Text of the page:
High Court strikes down 6-1 regulations aimed at encouraging foreign workers to leave

Jeremy Sharon is The Times of Israel’s legal affairs and settlements reporter

Foreign workers working in the fields near the Israeli town of Beit Shemesh, November 13, 2016. (Yaakov Lederman/FLASH90)
Foreign workers working in the fields near the Israeli town of Beit Shemesh, November 13, 2016. (Yaakov Lederman/FLASH90)

The High Court of Justice strikes down regulations passed in 2016 by a Knesset committee that strip a foreign worker of social welfare payments, which are automatically deducted from their salary and put on deposit for them, if they fail to leave the country after their work visa expires.

In a 6-1 ruling, the High Court says that the regulations disproportionately violate the constitutional property rights of foreign workers, and orders the Knesset and relevant government ministers to formulate a new arrangement within six months before the current regulations are abolished.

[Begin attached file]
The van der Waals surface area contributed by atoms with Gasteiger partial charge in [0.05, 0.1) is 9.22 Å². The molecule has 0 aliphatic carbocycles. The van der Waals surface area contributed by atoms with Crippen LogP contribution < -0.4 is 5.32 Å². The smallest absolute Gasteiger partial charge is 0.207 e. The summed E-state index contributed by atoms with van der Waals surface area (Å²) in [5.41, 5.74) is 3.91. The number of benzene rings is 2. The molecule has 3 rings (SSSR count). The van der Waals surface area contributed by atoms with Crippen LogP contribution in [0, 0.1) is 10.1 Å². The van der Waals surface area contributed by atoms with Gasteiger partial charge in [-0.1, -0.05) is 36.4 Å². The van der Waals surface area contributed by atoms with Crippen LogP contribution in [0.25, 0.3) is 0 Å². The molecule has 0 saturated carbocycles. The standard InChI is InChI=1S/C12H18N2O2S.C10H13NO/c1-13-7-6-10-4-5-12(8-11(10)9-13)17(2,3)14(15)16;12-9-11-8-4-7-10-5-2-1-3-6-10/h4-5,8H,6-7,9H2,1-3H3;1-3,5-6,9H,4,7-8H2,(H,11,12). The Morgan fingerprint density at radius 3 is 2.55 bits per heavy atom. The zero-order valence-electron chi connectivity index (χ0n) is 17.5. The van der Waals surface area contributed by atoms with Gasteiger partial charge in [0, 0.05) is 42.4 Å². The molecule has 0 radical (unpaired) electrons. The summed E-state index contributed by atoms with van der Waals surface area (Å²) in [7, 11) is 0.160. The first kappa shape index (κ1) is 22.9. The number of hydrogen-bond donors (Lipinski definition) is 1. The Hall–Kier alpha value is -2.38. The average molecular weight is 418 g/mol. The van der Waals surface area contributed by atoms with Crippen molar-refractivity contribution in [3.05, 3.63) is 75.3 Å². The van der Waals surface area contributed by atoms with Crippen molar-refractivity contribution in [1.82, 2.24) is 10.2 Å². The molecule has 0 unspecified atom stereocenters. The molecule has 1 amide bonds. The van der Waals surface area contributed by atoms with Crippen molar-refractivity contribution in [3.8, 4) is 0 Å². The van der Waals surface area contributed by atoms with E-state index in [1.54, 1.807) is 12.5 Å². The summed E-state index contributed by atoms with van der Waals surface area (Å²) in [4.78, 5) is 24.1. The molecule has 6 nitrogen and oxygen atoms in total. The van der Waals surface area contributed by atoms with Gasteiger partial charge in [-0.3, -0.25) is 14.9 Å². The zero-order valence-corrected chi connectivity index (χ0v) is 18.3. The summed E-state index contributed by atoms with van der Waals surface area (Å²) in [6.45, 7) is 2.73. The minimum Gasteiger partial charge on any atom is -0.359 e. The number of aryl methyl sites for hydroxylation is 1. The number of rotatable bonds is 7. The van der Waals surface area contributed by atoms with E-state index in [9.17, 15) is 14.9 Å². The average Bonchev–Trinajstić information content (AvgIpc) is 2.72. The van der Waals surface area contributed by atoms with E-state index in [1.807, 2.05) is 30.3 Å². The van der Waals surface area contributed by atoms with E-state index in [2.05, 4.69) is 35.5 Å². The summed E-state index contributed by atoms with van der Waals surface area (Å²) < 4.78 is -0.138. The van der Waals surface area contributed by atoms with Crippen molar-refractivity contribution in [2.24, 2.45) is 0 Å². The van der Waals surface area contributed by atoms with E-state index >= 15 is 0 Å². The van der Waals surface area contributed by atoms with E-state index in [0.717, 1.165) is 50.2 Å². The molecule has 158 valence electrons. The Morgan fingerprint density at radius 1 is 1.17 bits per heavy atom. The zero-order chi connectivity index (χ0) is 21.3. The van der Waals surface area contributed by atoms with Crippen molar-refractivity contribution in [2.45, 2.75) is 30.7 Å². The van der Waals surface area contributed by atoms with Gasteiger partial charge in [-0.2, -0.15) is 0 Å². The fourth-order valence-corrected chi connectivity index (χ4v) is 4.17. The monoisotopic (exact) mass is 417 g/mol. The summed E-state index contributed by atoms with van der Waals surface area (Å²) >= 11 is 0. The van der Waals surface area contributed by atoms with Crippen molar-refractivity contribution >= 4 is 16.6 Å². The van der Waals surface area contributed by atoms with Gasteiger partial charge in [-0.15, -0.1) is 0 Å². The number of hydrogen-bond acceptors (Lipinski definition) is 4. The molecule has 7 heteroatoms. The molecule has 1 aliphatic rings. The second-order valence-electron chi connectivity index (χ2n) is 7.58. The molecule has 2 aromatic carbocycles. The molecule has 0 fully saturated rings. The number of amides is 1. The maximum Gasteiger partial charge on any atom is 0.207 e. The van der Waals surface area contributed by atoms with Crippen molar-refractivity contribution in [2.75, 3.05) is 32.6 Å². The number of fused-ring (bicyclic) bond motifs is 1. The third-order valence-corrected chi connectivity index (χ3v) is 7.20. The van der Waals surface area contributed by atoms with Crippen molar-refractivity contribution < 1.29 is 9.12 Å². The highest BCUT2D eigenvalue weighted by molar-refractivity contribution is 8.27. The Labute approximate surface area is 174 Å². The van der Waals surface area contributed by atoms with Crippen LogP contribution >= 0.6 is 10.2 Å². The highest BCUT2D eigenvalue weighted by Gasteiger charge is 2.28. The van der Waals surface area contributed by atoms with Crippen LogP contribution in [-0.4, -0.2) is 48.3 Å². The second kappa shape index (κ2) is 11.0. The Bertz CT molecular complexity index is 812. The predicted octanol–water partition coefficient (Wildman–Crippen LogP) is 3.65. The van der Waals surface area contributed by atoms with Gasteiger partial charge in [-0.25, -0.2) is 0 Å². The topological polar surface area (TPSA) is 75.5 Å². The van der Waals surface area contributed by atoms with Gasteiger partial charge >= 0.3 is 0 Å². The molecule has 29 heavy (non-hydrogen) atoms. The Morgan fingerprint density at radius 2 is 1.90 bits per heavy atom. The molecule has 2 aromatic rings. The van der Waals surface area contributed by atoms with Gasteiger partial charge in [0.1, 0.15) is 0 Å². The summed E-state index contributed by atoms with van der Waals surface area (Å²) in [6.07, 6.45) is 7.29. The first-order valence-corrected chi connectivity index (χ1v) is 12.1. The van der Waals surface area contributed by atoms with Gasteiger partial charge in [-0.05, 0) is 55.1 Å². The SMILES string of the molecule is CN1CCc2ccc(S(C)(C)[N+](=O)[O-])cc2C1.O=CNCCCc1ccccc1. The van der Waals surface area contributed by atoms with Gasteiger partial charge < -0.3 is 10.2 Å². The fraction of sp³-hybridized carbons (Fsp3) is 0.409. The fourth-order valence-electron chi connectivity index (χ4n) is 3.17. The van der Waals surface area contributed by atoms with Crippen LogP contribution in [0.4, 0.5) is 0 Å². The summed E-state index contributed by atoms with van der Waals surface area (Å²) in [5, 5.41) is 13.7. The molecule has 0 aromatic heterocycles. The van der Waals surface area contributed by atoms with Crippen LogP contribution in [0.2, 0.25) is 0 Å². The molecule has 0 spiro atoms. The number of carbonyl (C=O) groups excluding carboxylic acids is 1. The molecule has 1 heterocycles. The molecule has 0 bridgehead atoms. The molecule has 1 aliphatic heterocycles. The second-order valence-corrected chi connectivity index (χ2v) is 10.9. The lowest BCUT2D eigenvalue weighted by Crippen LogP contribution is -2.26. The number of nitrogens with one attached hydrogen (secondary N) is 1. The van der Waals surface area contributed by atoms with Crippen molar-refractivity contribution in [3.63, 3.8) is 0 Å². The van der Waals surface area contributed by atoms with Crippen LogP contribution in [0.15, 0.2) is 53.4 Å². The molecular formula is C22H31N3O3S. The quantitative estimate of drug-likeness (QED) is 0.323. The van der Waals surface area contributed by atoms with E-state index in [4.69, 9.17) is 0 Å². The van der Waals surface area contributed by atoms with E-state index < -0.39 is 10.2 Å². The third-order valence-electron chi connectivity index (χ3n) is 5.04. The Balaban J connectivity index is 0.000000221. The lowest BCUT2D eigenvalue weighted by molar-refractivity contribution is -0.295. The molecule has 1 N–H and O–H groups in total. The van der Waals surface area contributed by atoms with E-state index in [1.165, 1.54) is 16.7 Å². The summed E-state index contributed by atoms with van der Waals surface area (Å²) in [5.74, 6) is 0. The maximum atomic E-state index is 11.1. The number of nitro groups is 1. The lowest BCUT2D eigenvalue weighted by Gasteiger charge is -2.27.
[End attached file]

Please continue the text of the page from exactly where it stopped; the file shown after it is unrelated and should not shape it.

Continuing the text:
Writing for the majority, Supreme Court President Esther Hayut says that the purpose of the deduction mechanism to increase the incentive of foreign workers to leave Israel at the end of their legal stay in Israel is an “appropriate purpose,” but points out that the state “did not present a single example of a country where migrant workers may lose their pension funds if they leave the country late.”

Justice Noam Sohlberg in his dissent writes that the foreign workers’ property rights are not infringed by the arrangement since they agree to these conditions before entering the country and because the salary deductions are lost when they fail to leave the country in accordance with the regulations.

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